conversion from double to fixed and back fails with certain values

Jason Ekstrand jason at
Thu Sep 26 17:12:48 PDT 2013

It simply means that you can't assume too much precision.  For most things
such as pointer movement this isn't a problem because there is no good
reason why you would want to know the pointer's position more precicely
than in units 1/256 of a pixel.  Recently, however, there was some
discussion of game controllers and using wl_fixed with the range [0, 1]
which is more of a problem because it restricts you to 256 (or 257
depending on how you're looking at it) values.  Really, it just means you
have to be careful and make sure you think about how much precision you
need before writing protocol bits.

On the other hand, it means that you *always* know you are working with
units of 1/256 and you can always count on it.  This can actually make
things much simpler in some cases.  Also, it means that you don't have to
worry about encoding any floating point formats.  While standard x86
processors almost all use IEEE floating point, not everything does so what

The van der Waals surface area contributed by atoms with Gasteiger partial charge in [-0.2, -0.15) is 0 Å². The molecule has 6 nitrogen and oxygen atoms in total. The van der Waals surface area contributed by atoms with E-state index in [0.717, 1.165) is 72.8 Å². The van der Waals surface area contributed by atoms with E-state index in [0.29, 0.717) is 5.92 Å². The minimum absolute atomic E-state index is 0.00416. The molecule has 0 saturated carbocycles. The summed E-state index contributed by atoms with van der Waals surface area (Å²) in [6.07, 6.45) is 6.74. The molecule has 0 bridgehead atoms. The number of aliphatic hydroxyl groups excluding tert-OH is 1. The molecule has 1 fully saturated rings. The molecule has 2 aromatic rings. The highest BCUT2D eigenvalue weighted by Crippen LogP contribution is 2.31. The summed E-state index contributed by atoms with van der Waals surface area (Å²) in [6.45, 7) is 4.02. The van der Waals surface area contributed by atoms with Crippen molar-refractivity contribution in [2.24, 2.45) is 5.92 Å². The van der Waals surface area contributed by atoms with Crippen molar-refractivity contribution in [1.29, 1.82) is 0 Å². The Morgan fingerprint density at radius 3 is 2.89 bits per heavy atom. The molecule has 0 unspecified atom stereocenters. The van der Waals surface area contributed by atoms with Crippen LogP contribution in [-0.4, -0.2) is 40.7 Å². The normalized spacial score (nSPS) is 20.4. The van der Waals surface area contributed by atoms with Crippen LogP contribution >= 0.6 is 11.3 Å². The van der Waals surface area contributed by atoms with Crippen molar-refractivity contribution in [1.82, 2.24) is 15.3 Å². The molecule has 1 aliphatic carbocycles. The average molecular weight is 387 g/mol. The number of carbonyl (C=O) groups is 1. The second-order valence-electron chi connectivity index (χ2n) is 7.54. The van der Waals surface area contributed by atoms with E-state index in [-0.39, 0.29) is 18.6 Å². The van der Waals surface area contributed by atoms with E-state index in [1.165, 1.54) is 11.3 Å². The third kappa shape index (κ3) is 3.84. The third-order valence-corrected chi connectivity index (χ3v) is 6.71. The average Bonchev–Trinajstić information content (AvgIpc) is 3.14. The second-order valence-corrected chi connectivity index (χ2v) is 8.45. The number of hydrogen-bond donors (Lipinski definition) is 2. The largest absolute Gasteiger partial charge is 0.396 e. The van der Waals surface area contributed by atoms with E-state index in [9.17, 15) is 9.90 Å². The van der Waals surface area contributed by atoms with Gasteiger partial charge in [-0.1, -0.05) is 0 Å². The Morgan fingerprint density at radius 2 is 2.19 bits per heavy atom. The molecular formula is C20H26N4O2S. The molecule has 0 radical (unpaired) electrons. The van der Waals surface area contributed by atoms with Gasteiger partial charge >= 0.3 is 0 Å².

to do on those platforms becomes an issue.  Also, floating point arithmetic
is fuzzy because different processors may implement rounding in slightly
different ways.  (There are "standards" but they frequently get thrown to
the wind for efficiency.)  By using a fixed point format, you don't have to
worry about rounding or anything like that because, if it matters, you can
simply specify it in the protocol.  In short, floatin-point is nice but
provides very few guarantees; fixed-point isn't so nice but you always know
exactly what you're working with.
--Jason Ekstrand

On Thu, Sep 26, 2013 at 6:59 PM, Micah Nordland <mpnordland at>wrote:

> OK, I are there any parts of the Wayland spec where this might cause
> problems/make things interesting?
> --
> Sent from my Android device with K-9 Mail. Please excuse my brevity.
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